Maths skills

Percentage Change

You might be asked to calculate the percentage change from some given data. To do this you work out the difference between the two sets of data you are comparing and then divide by the intial value in your set of data. To convert to a percentage you then multiply by 100.

Example question: Use the graph below to calculate the percentage increase in the survival rate of people diagnosed with skin cancer in 1961 compared to 2001.

Step 1: Identify the survival rate for skin cancer in 1961 and 2001.

Step 2: Calculate the difference between the two values: Survival rate in 2001 - survival rate in 1961 = 89 - 48 = 41

Step 3: Calcualte the difference divdided by the initial survival rate and then multiply by 100 = (41/48) x 100 = 85.4%

From AQA Specimen Biology Paper 1 Higher tier


You will be expected to know about prefixes and to be able to convert between them. Here is a list of prefixes you need to know:

10 12 tera - T

10 9 giga - G

10 6 mega - M

10 3 kilo - k

10 -1 deci - d

10 -2 centi - c

10 -3 milli - m

10 -6 micro - μ

10 -9 nano - n

10 -12 pico - p

A question about magnification will often expect you to be able to covert between different units. For example you might be given the image size in mm (millimeters) and the real size in micrometers. In order to work out the magnifcation, you need to ensure both are in the same unit.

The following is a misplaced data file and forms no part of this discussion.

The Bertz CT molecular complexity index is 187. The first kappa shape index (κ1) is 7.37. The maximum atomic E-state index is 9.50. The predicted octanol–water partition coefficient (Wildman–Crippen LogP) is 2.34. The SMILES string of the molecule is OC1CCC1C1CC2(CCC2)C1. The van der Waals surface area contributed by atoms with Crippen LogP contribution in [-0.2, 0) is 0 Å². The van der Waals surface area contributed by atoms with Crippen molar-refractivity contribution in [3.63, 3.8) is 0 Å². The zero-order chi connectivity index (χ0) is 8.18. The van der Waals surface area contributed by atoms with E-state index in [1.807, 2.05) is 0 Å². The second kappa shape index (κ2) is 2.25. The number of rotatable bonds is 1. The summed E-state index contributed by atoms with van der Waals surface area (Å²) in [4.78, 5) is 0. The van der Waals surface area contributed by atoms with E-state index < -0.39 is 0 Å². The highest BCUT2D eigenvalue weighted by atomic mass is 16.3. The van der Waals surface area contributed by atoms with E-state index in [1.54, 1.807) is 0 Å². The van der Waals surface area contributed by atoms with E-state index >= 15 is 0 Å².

To convert from millimeters to micrometers: Times by 1000

To convert from micrometers to millimeters: Divide by 1000

Example: 2mm = 2000μm, 5μm = 0.005mm


Example question

An onion cell has a length of 200μm. Calcualte the magnification if the image size is 20mm.

Magnification = Image size / Real size

Before calculating, ensure both numbers have the same prefix. 200μm is equivalent to 0.2mm (divide by 1000)

Magnification = 20 / 0.2 = 100

Calculating a mean value

You may be asked to calculate a mean value from a set of data, such as this one from the AQA Physics specimen paper 6

To calculate a mean value, add up the data points and divide by the number of data points involved.

In the table below, the mean reaction time for Boy 1 is found by adding the reaction time for each test and dividing by 3.

( 0.28 + 0.27 + 0.26 ) / 3 = 0.27

Be careful to check for anomalous data. For Boy 2, Test 2 contains an anomaly and should not be included when calculating the mean value.

( 0.28 + 0.22 ) / 2 = 0.25